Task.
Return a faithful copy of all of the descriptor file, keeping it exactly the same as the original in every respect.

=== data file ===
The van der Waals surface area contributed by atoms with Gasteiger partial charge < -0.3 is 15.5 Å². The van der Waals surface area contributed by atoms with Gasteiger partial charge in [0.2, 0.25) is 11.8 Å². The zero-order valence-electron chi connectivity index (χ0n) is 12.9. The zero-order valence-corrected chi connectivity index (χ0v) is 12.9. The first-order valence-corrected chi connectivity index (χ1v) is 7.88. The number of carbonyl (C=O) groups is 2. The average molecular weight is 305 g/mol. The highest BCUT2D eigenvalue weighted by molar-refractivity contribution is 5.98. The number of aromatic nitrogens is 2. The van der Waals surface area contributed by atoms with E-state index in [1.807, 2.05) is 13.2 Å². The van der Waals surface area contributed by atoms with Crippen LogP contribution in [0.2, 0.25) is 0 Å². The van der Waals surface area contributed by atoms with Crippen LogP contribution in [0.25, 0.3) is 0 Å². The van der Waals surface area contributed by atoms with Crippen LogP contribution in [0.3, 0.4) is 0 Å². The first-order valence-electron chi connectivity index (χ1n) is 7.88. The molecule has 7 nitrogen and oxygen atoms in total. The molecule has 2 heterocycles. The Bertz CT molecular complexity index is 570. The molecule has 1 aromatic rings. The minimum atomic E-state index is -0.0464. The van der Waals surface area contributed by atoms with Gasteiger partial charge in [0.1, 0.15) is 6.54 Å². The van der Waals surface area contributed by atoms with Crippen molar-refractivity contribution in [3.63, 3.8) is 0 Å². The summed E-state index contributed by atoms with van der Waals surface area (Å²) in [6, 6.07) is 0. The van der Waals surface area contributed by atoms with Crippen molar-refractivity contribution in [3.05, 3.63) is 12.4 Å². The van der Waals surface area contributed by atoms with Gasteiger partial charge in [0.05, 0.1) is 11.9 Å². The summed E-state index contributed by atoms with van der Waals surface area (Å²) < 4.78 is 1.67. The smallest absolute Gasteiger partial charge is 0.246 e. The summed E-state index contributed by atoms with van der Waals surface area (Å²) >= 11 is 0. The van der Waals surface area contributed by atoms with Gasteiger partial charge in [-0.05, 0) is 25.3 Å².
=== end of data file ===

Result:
The van der Waals surface area contributed by atoms with Gasteiger partial charge < -0.3 is 15.5 Å². The van der Waals surface area contributed by atoms with Gasteiger partial charge in [0.2, 0.25) is 11.8 Å². The zero-order valence-electron chi connectivity index (χ0n) is 12.9. The zero-order valence-corrected chi connectivity index (χ0v) is 12.9. The first-order valence-corrected chi connectivity index (χ1v) is 7.88. The number of carbonyl (C=O) groups is 2. The average molecular weight is 305 g/mol. The highest BCUT2D eigenvalue weighted by molar-refractivity contribution is 5.98. The number of aromatic nitrogens is 2. The van der Waals surface area contributed by atoms with E-state index in [1.807, 2.05) is 13.2 Å². The van der Waals surface area contributed by atoms with Crippen LogP contribution in [0.2, 0.25) is 0 Å². The van der Waals surface area contributed by atoms with Crippen LogP contribution in [0.25, 0.3) is 0 Å². The van der Waals surface area contributed by atoms with Crippen LogP contribution in [0.3, 0.4) is 0 Å². The first-order valence-electron chi connectivity index (χ1n) is 7.88. The molecule has 7 nitrogen and oxygen atoms in total. The molecule has 2 heterocycles. The Bertz CT molecular complexity index is 570. The molecule has 1 aromatic rings. The minimum atomic E-state index is -0.0464. The van der Waals surface area contributed by atoms with Gasteiger partial charge in [0.1, 0.15) is 6.54 Å². The van der Waals surface area contributed by atoms with Crippen molar-refractivity contribution in [3.63, 3.8) is 0 Å². The summed E-state index contributed by atoms with van der Waals surface area (Å²) in [6, 6.07) is 0. The van der Waals surface area contributed by atoms with Crippen molar-refractivity contribution in [3.05, 3.63) is 12.4 Å². The van der Waals surface area contributed by atoms with Gasteiger partial charge in [0.05, 0.1) is 11.9 Å². The summed E-state index contributed by atoms with van der Waals surface area (Å²) < 4.78 is 1.67. The smallest absolute Gasteiger partial charge is 0.246 e. The summed E-state index contributed by atoms with van der Waals surface area (Å²) >= 11 is 0. The van der Waals surface area contributed by atoms with Gasteiger partial charge in [-0.05, 0) is 25.3 Å².